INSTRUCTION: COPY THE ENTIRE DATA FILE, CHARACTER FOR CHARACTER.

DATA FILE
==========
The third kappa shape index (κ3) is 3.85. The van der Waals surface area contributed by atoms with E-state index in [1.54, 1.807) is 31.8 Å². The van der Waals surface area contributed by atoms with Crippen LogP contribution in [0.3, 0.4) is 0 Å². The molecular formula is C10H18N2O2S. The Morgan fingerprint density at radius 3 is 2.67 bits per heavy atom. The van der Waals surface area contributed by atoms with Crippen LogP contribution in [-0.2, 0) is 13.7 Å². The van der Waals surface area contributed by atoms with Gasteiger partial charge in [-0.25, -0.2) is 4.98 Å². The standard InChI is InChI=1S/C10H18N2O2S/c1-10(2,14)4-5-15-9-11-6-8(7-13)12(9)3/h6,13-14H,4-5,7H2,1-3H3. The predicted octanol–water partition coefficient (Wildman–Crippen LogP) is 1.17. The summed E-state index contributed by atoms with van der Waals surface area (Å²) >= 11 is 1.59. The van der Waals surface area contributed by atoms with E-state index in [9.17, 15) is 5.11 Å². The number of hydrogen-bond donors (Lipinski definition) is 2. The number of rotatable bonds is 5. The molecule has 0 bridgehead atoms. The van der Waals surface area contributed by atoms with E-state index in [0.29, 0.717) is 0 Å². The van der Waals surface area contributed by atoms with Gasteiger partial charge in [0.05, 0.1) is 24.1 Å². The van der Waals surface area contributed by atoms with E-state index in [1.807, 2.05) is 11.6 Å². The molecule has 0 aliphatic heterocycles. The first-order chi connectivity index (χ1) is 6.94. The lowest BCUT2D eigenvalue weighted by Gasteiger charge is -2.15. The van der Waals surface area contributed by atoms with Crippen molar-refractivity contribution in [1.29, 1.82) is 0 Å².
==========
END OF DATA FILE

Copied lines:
The third kappa shape index (κ3) is 3.85. The van der Waals surface area contributed by atoms with E-state index in [1.54, 1.807) is 31.8 Å². The van der Waals surface area contributed by atoms with Crippen LogP contribution in [0.3, 0.4) is 0 Å². The molecular formula is C10H18N2O2S. The Morgan fingerprint density at radius 3 is 2.67 bits per heavy atom. The van der Waals surface area contributed by atoms with Crippen LogP contribution in [-0.2, 0) is 13.7 Å². The van der Waals surface area contributed by atoms with Gasteiger partial charge in [-0.25, -0.2) is 4.98 Å². The standard InChI is InChI=1S/C10H18N2O2S/c1-10(2,14)4-5-15-9-11-6-8(7-13)12(9)3/h6,13-14H,4-5,7H2,1-3H3. The predicted octanol–water partition coefficient (Wildman–Crippen LogP) is 1.17. The summed E-state index contributed by atoms with van der Waals surface area (Å²) >= 11 is 1.59. The van der Waals surface area contributed by atoms with E-state index in [9.17, 15) is 5.11 Å². The number of hydrogen-bond donors (Lipinski definition) is 2. The number of rotatable bonds is 5. The molecule has 0 bridgehead atoms. The van der Waals surface area contributed by atoms with E-state index in [0.29, 0.717) is 0 Å². The van der Waals surface area contributed by atoms with Gasteiger partial charge in [0.05, 0.1) is 24.1 Å². The van der Waals surface area contributed by atoms with E-state index in [1.807, 2.05) is 11.6 Å². The molecule has 0 aliphatic heterocycles. The first-order chi connectivity index (χ1) is 6.94. The lowest BCUT2D eigenvalue weighted by Gasteiger charge is -2.15. The van der Waals surface area contributed by atoms with Crippen molar-refractivity contribution in [1.29, 1.82) is 0 Å².